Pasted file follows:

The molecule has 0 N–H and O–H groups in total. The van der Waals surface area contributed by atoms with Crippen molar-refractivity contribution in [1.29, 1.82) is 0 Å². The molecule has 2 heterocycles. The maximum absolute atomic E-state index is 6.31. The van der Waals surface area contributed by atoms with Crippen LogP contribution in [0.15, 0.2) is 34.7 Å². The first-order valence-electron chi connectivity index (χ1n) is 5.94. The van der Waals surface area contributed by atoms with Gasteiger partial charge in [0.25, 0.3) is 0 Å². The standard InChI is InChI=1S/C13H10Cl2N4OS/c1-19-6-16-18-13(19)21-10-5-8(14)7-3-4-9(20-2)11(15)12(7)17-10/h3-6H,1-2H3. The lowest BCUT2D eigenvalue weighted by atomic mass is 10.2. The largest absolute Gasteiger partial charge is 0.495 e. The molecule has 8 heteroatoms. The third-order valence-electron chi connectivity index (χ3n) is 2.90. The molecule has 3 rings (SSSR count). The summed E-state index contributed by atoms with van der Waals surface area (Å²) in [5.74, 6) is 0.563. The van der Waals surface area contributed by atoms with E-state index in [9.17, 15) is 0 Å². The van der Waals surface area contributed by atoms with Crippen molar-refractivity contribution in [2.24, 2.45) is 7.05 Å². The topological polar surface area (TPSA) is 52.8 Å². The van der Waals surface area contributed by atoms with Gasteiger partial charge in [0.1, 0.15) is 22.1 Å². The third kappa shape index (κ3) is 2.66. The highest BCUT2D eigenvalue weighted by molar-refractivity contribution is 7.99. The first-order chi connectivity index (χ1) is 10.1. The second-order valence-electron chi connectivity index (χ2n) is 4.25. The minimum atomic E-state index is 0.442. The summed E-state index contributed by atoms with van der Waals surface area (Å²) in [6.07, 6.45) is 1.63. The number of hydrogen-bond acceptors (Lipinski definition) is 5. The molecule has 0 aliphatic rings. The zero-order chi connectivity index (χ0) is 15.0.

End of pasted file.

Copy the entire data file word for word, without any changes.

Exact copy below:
The molecule has 0 N–H and O–H groups in total. The van der Waals surface area contributed by atoms with Crippen molar-refractivity contribution in [1.29, 1.82) is 0 Å². The molecule has 2 heterocycles. The maximum absolute atomic E-state index is 6.31. The van der Waals surface area contributed by atoms with Crippen LogP contribution in [0.15, 0.2) is 34.7 Å². The first-order valence-electron chi connectivity index (χ1n) is 5.94. The van der Waals surface area contributed by atoms with Gasteiger partial charge in [0.25, 0.3) is 0 Å². The standard InChI is InChI=1S/C13H10Cl2N4OS/c1-19-6-16-18-13(19)21-10-5-8(14)7-3-4-9(20-2)11(15)12(7)17-10/h3-6H,1-2H3. The lowest BCUT2D eigenvalue weighted by atomic mass is 10.2. The largest absolute Gasteiger partial charge is 0.495 e. The molecule has 8 heteroatoms. The third-order valence-electron chi connectivity index (χ3n) is 2.90. The molecule has 3 rings (SSSR count). The summed E-state index contributed by atoms with van der Waals surface area (Å²) in [5.74, 6) is 0.563. The van der Waals surface area contributed by atoms with E-state index in [9.17, 15) is 0 Å². The van der Waals surface area contributed by atoms with Crippen molar-refractivity contribution in [2.24, 2.45) is 7.05 Å². The topological polar surface area (TPSA) is 52.8 Å². The van der Waals surface area contributed by atoms with Gasteiger partial charge in [0.1, 0.15) is 22.1 Å². The third kappa shape index (κ3) is 2.66. The highest BCUT2D eigenvalue weighted by molar-refractivity contribution is 7.99. The first-order chi connectivity index (χ1) is 10.1. The second-order valence-electron chi connectivity index (χ2n) is 4.25. The minimum atomic E-state index is 0.442. The summed E-state index contributed by atoms with van der Waals surface area (Å²) in [6.07, 6.45) is 1.63. The number of hydrogen-bond acceptors (Lipinski definition) is 5. The molecule has 0 aliphatic rings. The zero-order chi connectivity index (χ0) is 15.0.